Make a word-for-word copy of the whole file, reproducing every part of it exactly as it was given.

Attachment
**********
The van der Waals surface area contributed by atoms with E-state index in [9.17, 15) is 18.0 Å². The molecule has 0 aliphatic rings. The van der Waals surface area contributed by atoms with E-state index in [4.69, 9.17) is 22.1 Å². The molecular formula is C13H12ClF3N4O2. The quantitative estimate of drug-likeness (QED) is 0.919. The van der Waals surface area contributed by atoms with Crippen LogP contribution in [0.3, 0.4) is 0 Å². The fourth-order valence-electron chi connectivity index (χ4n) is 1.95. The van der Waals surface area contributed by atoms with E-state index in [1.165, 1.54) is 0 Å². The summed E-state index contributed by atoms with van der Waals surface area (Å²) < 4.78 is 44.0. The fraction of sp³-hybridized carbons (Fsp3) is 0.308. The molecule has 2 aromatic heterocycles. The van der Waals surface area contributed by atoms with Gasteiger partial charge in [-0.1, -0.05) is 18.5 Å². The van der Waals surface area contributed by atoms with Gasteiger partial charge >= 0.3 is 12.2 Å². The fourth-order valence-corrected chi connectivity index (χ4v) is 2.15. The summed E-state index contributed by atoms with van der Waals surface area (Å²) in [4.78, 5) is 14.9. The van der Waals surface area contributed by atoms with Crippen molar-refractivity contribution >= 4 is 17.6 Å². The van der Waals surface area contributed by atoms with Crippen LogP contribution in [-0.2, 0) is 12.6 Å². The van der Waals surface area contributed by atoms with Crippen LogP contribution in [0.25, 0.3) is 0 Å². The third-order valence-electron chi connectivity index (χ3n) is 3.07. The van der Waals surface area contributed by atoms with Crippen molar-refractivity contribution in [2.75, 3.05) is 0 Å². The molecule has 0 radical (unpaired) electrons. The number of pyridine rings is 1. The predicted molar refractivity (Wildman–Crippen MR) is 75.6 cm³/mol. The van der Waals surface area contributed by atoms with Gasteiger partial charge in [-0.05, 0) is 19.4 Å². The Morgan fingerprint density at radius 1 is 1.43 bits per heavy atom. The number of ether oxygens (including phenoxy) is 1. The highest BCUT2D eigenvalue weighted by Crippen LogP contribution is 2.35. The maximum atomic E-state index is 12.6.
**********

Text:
The van der Waals surface area contributed by atoms with E-state index in [9.17, 15) is 18.0 Å². The molecule has 0 aliphatic rings. The van der Waals surface area contributed by atoms with E-state index in [4.69, 9.17) is 22.1 Å². The molecular formula is C13H12ClF3N4O2. The quantitative estimate of drug-likeness (QED) is 0.919. The van der Waals surface area contributed by atoms with Crippen LogP contribution in [0.3, 0.4) is 0 Å². The fourth-order valence-electron chi connectivity index (χ4n) is 1.95. The van der Waals surface area contributed by atoms with E-state index in [1.165, 1.54) is 0 Å². The summed E-state index contributed by atoms with van der Waals surface area (Å²) < 4.78 is 44.0. The fraction of sp³-hybridized carbons (Fsp3) is 0.308. The molecule has 2 aromatic heterocycles. The van der Waals surface area contributed by atoms with Gasteiger partial charge in [-0.1, -0.05) is 18.5 Å². The van der Waals surface area contributed by atoms with Gasteiger partial charge >= 0.3 is 12.2 Å². The fourth-order valence-corrected chi connectivity index (χ4v) is 2.15. The summed E-state index contributed by atoms with van der Waals surface area (Å²) in [4.78, 5) is 14.9. The van der Waals surface area contributed by atoms with Crippen molar-refractivity contribution >= 4 is 17.6 Å². The van der Waals surface area contributed by atoms with Crippen LogP contribution in [-0.2, 0) is 12.6 Å². The van der Waals surface area contributed by atoms with Crippen LogP contribution in [0.25, 0.3) is 0 Å². The third-order valence-electron chi connectivity index (χ3n) is 3.07. The van der Waals surface area contributed by atoms with Crippen molar-refractivity contribution in [2.75, 3.05) is 0 Å². The molecule has 0 radical (unpaired) electrons. The number of pyridine rings is 1. The predicted molar refractivity (Wildman–Crippen MR) is 75.6 cm³/mol. The van der Waals surface area contributed by atoms with Gasteiger partial charge in [-0.05, 0) is 19.4 Å². The Morgan fingerprint density at radius 1 is 1.43 bits per heavy atom. The number of ether oxygens (including phenoxy) is 1. The highest BCUT2D eigenvalue weighted by Crippen LogP contribution is 2.35. The maximum atomic E-state index is 12.6.